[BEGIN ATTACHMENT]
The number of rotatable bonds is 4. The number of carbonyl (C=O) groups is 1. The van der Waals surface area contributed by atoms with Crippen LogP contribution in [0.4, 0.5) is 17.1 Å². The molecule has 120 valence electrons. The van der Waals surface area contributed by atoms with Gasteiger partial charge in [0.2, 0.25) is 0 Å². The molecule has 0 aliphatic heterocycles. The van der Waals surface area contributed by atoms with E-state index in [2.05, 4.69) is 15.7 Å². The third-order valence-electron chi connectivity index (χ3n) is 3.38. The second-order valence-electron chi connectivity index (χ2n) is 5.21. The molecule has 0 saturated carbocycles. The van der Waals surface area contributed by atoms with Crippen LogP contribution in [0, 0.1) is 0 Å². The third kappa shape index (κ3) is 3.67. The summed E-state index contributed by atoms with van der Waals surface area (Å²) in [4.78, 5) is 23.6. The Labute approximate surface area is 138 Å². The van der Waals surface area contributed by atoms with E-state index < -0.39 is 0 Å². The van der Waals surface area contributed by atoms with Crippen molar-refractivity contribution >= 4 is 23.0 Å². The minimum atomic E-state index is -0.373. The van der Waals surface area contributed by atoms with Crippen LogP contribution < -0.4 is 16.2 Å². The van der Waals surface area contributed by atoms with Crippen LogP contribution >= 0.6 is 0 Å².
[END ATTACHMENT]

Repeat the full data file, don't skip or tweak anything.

The number of rotatable bonds is 4. The number of carbonyl (C=O) groups is 1. The van der Waals surface area contributed by atoms with Crippen LogP contribution in [0.4, 0.5) is 17.1 Å². The molecule has 120 valence electrons. The van der Waals surface area contributed by atoms with Gasteiger partial charge in [0.2, 0.25) is 0 Å². The molecule has 0 aliphatic heterocycles. The van der Waals surface area contributed by atoms with E-state index in [2.05, 4.69) is 15.7 Å². The third-order valence-electron chi connectivity index (χ3n) is 3.38. The second-order valence-electron chi connectivity index (χ2n) is 5.21. The molecule has 0 saturated carbocycles. The van der Waals surface area contributed by atoms with Crippen LogP contribution in [0, 0.1) is 0 Å². The third kappa shape index (κ3) is 3.67. The summed E-state index contributed by atoms with van der Waals surface area (Å²) in [4.78, 5) is 23.6. The Labute approximate surface area is 138 Å². The van der Waals surface area contributed by atoms with E-state index < -0.39 is 0 Å². The van der Waals surface area contributed by atoms with Crippen molar-refractivity contribution >= 4 is 23.0 Å². The minimum atomic E-state index is -0.373. The van der Waals surface area contributed by atoms with Crippen LogP contribution < -0.4 is 16.2 Å². The van der Waals surface area contributed by atoms with Crippen LogP contribution >= 0.6 is 0 Å².